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Carnage

Monday’s Headlines: A Weekend of Carnage Edition

Lots and lots of carnage this weekend.

It was another weekend of carnage across the city thanks, in part, to hit-and-run drivers.

    • A Brooklyn mom saved her son from a hit-and-run truck driver, shielding her teenager and receiving the worst of the impact, saving him, the Daily News reported (the Post had a lesser account).
    • A Citi Bike rider in Manhattan was critically injured by another hit-and-run driver. (NYDN, NY Post)
    • A drunk driver hit and killed a woman on the heinous Van Wyck Expressway service road. (1010 WINS)

On the plus side, cops reported that they had arrested the hit-and-run driver who killed Shevon Cintron in December in Harlem, the Daily News reported.

The weekend was so bloody that Council Transportation Committee Chair Selvena Brooks-Powers called for action.

"Every single time life is lost on city streets, impacted families need swift justice," she said in a statement. "Last year about a third of all traffic fatalities were hit-and-runs and yet the NYPD only managed to solve four of them." She called for the Council to pass her bill that would require the city to create a reward for individuals "who provide information leading to the apprehension, arrest, or conviction of an individual involved in a hit-and-run."

No dollar amount is in the bill (and skeptics would point out that Brooks-Powers had a hand in eliminating a reward that was in another Council bill that would have gone to people who report cars that are illegally, and unsafely, parked in bike and bus lanes).

Despite so much death and maiming going on, the Times continued its devotion to the privately owned automobile. In this case, it came in the form of the Gray Lady hand-holding people who want to buy electric cars — with not a single word about the deleterious effect of cars on cities. Repeat after us, New York Times: Electric cars are still cars. And cars ruin cities.

Indeed, even artificial intelligence knows that, as we proved over the weekend by having a brief conversation with the Microsoft Bing chatbot. With surprisingly little prompting, Bing was able to describe the terrible problem of cars in cities, prescribe solutions, and beg area politicians for relief.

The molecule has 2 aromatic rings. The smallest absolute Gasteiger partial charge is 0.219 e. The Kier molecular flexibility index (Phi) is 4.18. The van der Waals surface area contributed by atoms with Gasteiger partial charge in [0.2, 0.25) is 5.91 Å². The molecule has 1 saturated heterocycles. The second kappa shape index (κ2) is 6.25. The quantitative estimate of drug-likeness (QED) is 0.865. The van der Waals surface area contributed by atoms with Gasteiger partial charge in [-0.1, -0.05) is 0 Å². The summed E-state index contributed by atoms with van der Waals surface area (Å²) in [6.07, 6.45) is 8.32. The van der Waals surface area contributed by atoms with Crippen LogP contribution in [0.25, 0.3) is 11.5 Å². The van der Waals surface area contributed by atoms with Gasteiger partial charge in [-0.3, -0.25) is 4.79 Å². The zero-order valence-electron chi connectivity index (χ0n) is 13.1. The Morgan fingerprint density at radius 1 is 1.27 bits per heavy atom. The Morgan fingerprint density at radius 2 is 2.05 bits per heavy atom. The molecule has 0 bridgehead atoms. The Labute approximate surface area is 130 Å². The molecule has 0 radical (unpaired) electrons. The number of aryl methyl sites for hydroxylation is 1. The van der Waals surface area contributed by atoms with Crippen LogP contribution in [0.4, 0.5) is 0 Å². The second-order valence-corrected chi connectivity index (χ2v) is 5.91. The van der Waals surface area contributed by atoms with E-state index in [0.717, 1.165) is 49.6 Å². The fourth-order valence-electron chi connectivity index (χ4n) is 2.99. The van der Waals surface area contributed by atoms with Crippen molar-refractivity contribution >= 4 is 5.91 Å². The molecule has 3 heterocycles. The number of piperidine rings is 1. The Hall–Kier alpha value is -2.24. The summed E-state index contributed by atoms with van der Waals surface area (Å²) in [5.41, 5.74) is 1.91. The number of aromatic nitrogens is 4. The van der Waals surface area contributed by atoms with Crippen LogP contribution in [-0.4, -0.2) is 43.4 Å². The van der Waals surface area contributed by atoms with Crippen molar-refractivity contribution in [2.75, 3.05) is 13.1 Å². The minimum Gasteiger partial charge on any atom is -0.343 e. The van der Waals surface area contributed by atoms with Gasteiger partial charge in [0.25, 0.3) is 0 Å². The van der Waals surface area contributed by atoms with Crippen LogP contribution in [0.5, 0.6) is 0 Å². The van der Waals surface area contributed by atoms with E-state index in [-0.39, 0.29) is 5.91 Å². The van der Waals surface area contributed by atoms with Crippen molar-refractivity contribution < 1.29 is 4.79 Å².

You pols wouldn't want to be thought of as dumber than a computer, now would you?

In other news:

    • It was a huge weekend for transit news:
      • Lots of outlets are piling on the MTA right now, but be aware of the ulterior, anti-congestion pricing motive. (NY Post).
      • Indeed, the Republican war on transit continues (NY Post), but a Brooklyn Council member wants to help the subway system by encouraging New Yorkers to adopt a station. (Gothamist)
      • Speaking of all that, the LIRR says it will recalibrate service in the wake of the rough opening to Grand Central Madison (NYDN, NY Times, Gothamist, Crain's, amNY), though they should have known problems were coming, the Post reported.
      • Meanwhile, Gothamist found a few secret elevators that can get LIRR customers from the street to the Grand Central Madison concourse in 20 seconds instead of 10 minutes.
      • Also, meanwhile, the other East Side Access project — getting for new Metro-North stations in The Bronx — is back on schedule. (The City)
      • The Port Authority raised the fare on the already overpriced AirTrain. (Gothamist)
Penner in the Post.
Penner in the Post.
Penner in the Post.

Let us take a moment to praise the prolific former federal transit with the supremely appropriate last name. Larry Penner recently has been en fuego with his insights into the Long Island Rail Road's East Side Access (aka Grand Central Madison) coverage, including:

  • Ginia Bellafante went full Cuozzo (OK, half-Cuozzo) on outdoor dining. (NY Times)
  • Mayor Adams rushed to a fire that the FDNY suggested was sparked by a lithium-ion battery, yet Hizzoner didn't offer any solutions, nor did he sign onto Council Member Keith Powers's bill to create a battery swap so that poor delivery workers get the save tools they need. (NY Post, Gothamist)
  • No one wants Steve Cohen's Citi Field casino. (Hell Gate)
  • Defaced plates are a problem in Philly, too. Here's a good local TV news report that even cited Streetsblog’s reporting on unreadable plates, though without actually crediting us. Still, the more the merrier, we say. (News10)
  • Everyone is covering our award-winning school streets coverage. The latest? Momentum.
  • In case you missed it, here's why the city canceled a hearing over awarding contract at one of its noxious helipads. Conflict of interest, anyone? (NYDN)
  • Check out Tom Fox's op-ed in the Village Sun about the Army Corps of Engineers' flood control plan.
  • A second member of the family of Dolma Naadhun has called for a traffic light at the Queens intersection where she was killed by an unlicensed driver who, a source told Streetsblog, had alcohol in her system. (NY Post)
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